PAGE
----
Harnessing the overconfidence of the crowd: A theory of SPACs

Snehal Banerjee, Martin Szydlowski

Research output: Contribution to journalArticlepeer-review

1 Scopus citations


In a SPAC transaction, a sponsor raises financing from investors using redeemable shares and rights. When investors are sophisticated, these features dilute the sponsor's stake and can lead to underinvestment in profitable targets. However, when investors are overconfident about their ability to respond to interim news, the optionality in such features is overpriced, and SPACs can lead to over-investment in unprofitable targets. Consistent with empirical evidence, the model predicts different returns for short-term and long-term investors and overall underperformance. While some policy interventions (e.g., eliminating redemption rights, limiting investor access, and restricting warrants) improve returns for unsophisticated investors, others (e.g., increased disclosure) can be counterproductive.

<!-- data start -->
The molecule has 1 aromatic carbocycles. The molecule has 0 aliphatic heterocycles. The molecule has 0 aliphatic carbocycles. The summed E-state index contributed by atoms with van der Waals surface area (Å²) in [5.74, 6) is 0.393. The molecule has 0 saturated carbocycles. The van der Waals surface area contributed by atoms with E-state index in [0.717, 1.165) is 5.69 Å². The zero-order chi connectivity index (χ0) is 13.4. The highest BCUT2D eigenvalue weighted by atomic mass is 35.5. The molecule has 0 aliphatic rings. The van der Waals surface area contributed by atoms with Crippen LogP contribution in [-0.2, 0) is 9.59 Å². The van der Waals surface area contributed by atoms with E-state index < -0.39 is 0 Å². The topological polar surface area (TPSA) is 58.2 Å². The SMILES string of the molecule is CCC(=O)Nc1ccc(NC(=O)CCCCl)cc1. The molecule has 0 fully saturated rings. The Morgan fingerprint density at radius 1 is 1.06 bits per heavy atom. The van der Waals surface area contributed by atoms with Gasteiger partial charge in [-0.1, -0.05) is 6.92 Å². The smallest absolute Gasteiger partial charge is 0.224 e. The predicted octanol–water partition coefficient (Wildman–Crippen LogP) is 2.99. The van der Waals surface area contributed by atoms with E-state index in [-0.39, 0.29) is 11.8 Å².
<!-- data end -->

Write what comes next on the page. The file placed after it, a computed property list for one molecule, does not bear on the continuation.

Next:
Original languageEnglish (US)
Article number103787
JournalJournal of Financial Economics
StatePublished - Mar 2024
Externally publishedYes

Bibliographical note

Publisher Copyright:
© 2024 Elsevier B.V.


  • Overconfidence
  • Redeemable shares
  • SPACs


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